In order to give a general introduction to the use of Scripture in the various investigations on the beginning of life, this short essay seeks to give some order to the different tasks and terms which are fundamental to the theologian who would make use of Scripture1.
For on the one hand 'the "study of the sacred page" should be the very soul of sacred theology'2.
And on the other hand the Church has made progress3 in understanding what sacred Scripture is: both by its analogy to the incarnation and by a new realism with regard to the human activity of its authors.
I therefore offer the following points of reference to others who, like myself, may need the challenge of what is new to avoid the danger of fundamentalism, while at the same time it is helpful to realize that true development is as organically related to the past, as the past often anticipates those future developments.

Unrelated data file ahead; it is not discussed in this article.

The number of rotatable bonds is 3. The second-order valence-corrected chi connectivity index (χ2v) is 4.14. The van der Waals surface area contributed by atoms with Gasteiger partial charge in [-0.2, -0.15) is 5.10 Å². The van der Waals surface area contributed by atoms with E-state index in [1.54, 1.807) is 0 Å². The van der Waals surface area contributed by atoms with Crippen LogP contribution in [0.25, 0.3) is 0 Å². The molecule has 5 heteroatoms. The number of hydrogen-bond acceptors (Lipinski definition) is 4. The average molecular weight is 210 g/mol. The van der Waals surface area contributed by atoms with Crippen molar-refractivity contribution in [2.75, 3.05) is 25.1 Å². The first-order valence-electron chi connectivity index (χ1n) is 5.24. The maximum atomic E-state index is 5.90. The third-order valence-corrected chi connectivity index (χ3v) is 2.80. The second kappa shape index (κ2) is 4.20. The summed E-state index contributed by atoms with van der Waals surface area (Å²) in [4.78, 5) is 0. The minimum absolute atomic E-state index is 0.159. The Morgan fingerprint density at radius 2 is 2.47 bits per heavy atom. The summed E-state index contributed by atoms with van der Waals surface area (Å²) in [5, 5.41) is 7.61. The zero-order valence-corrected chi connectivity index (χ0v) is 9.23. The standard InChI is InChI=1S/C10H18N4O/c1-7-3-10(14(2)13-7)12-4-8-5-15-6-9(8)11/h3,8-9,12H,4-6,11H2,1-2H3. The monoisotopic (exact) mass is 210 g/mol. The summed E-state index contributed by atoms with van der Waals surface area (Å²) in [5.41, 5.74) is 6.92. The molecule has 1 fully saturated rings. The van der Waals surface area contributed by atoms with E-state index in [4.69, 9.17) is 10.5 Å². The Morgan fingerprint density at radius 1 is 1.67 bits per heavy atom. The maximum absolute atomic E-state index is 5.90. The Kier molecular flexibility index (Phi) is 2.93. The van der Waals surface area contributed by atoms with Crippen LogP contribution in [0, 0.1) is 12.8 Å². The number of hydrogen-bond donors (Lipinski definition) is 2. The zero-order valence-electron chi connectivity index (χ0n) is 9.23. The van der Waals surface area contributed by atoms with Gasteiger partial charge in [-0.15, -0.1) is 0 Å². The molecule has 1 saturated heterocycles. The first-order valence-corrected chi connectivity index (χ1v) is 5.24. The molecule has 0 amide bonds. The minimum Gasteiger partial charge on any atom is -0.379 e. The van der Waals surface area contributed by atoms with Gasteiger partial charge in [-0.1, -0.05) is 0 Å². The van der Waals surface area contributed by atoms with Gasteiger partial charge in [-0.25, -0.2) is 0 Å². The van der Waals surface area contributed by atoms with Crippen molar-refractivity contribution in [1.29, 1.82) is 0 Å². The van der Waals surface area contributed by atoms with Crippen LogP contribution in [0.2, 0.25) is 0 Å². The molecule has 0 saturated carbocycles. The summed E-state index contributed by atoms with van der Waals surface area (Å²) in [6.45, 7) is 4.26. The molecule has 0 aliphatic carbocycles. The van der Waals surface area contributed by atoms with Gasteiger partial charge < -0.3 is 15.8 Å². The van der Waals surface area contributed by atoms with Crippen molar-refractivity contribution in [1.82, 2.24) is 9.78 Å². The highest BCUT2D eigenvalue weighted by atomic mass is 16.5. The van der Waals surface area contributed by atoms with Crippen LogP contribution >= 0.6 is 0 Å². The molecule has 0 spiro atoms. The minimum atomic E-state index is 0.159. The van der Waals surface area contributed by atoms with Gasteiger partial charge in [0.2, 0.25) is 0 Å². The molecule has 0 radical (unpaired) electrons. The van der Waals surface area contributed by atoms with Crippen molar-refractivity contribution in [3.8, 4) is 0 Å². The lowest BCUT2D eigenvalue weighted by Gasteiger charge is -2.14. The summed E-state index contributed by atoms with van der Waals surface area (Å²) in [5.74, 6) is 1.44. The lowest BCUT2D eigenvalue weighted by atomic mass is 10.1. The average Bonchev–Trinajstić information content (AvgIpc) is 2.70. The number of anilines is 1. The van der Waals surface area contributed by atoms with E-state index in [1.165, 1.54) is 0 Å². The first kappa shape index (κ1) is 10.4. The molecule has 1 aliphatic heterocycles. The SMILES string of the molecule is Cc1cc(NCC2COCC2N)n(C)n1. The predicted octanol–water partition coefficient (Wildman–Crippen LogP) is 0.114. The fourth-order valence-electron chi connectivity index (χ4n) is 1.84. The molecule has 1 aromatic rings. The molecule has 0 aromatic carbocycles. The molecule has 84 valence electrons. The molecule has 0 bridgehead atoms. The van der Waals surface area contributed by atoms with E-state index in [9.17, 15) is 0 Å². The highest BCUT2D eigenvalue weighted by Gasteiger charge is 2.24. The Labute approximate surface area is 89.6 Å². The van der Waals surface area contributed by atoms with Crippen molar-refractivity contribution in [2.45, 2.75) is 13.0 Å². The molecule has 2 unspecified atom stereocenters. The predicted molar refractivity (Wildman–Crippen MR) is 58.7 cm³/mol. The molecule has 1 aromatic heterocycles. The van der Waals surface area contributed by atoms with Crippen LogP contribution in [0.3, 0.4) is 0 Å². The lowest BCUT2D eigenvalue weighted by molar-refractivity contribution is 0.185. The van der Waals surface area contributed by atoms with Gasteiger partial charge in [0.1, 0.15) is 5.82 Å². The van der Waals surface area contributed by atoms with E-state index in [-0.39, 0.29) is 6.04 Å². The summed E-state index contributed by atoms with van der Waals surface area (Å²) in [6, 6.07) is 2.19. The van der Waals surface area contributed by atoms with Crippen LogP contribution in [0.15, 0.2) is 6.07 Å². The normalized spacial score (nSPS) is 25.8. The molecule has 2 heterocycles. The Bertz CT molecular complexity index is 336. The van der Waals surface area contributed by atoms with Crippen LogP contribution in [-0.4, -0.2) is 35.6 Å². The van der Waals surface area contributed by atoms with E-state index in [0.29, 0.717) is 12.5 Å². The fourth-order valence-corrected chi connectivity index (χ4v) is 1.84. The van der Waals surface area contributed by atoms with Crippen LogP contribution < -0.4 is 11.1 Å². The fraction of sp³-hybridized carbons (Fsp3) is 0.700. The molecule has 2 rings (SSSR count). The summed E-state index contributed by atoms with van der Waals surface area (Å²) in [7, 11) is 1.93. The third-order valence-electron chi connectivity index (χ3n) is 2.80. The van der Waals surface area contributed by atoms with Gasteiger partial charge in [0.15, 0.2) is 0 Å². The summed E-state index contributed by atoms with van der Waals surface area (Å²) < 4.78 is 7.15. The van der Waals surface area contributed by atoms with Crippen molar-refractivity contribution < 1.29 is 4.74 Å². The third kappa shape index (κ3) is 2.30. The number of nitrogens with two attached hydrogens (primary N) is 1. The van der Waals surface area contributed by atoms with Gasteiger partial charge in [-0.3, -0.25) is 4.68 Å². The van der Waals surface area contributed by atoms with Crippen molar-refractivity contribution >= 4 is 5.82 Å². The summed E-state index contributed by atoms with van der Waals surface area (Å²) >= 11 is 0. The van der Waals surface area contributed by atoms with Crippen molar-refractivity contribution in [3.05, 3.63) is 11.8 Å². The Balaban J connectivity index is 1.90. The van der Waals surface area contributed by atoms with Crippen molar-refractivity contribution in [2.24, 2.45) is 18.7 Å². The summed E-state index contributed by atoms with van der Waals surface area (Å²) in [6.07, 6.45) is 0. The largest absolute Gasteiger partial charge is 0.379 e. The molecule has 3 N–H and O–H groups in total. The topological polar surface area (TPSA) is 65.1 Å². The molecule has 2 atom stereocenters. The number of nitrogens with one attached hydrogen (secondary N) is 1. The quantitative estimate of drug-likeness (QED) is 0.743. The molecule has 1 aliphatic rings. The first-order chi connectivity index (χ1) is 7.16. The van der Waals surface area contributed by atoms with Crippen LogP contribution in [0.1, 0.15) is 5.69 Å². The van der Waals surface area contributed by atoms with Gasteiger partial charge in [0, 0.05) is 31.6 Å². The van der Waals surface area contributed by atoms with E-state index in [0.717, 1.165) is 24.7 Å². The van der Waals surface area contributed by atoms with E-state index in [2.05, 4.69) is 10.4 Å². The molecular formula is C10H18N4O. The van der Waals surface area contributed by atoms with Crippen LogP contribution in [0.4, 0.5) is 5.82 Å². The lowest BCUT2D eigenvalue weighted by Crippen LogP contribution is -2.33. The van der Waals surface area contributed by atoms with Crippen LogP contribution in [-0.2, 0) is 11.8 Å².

Beginning, then, with the summary words of Dei Verbum on The nature of Scripture (I) I go on to consider the interrelationship of Inspiration and Revelation (II).
This leads to Time and the sense of Scripture, (III) and then on to Exegesis (IV, which is subdivided into A working definition of Exegesis [IV. i.] and Scripture interprets Scripture [IV. ii.] ).
Finally, the last section is on The intention of the author (V).
||The author undertook the BA (Hons) Div program of the Maryvale Institute, Birmingham, B44 9AG, England.
At the time of writing 'Making Sense of Scripture', the author was in the second year of doing an MA in Catholic Theology at the Maryvale Institute and, as such, has drawn on some of his coursework material.
||Dei Verbum, art 13, page 758 of Vatican Council II, Vol I, gen. ed. A. Flannery OP, (Dublin: Dominican Publications, new revised edition, 1992). Abbrev. VCII etc.
||Dei Verbum, art 8, page 754 of VCII.